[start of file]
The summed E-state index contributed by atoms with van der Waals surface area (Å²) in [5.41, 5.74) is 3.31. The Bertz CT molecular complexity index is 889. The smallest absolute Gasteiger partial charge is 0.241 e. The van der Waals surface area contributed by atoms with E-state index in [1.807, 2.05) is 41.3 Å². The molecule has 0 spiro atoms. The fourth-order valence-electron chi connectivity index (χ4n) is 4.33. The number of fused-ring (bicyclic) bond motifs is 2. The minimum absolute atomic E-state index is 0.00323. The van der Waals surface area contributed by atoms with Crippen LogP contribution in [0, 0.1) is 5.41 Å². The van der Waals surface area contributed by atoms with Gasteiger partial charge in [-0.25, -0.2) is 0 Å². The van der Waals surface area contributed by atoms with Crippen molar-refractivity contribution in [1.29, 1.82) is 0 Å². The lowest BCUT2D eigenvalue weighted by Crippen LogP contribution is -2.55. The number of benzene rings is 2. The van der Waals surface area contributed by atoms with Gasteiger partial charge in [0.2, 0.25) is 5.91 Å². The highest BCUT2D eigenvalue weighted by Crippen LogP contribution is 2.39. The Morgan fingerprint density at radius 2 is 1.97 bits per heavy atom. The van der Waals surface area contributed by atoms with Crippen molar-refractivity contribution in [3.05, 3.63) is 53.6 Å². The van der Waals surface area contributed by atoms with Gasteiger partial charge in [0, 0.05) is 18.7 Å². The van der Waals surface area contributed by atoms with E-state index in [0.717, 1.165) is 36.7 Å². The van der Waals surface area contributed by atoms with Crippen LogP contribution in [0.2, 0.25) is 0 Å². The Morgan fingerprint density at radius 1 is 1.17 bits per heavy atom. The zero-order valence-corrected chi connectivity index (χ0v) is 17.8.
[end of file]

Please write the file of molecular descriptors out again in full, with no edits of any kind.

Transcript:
The summed E-state index contributed by atoms with van der Waals surface area (Å²) in [5.41, 5.74) is 3.31. The Bertz CT molecular complexity index is 889. The smallest absolute Gasteiger partial charge is 0.241 e. The van der Waals surface area contributed by atoms with E-state index in [1.807, 2.05) is 41.3 Å². The molecule has 0 spiro atoms. The fourth-order valence-electron chi connectivity index (χ4n) is 4.33. The number of fused-ring (bicyclic) bond motifs is 2. The minimum absolute atomic E-state index is 0.00323. The van der Waals surface area contributed by atoms with Crippen LogP contribution in [0, 0.1) is 5.41 Å². The van der Waals surface area contributed by atoms with Gasteiger partial charge in [-0.25, -0.2) is 0 Å². The van der Waals surface area contributed by atoms with Crippen molar-refractivity contribution in [1.29, 1.82) is 0 Å². The lowest BCUT2D eigenvalue weighted by Crippen LogP contribution is -2.55. The number of benzene rings is 2. The van der Waals surface area contributed by atoms with Gasteiger partial charge in [0.2, 0.25) is 5.91 Å². The highest BCUT2D eigenvalue weighted by Crippen LogP contribution is 2.39. The Morgan fingerprint density at radius 2 is 1.97 bits per heavy atom. The van der Waals surface area contributed by atoms with Crippen molar-refractivity contribution in [3.05, 3.63) is 53.6 Å². The van der Waals surface area contributed by atoms with Gasteiger partial charge in [0, 0.05) is 18.7 Å². The van der Waals surface area contributed by atoms with E-state index in [0.717, 1.165) is 36.7 Å². The van der Waals surface area contributed by atoms with Crippen LogP contribution in [0.2, 0.25) is 0 Å². The Morgan fingerprint density at radius 1 is 1.17 bits per heavy atom. The zero-order valence-corrected chi connectivity index (χ0v) is 17.8.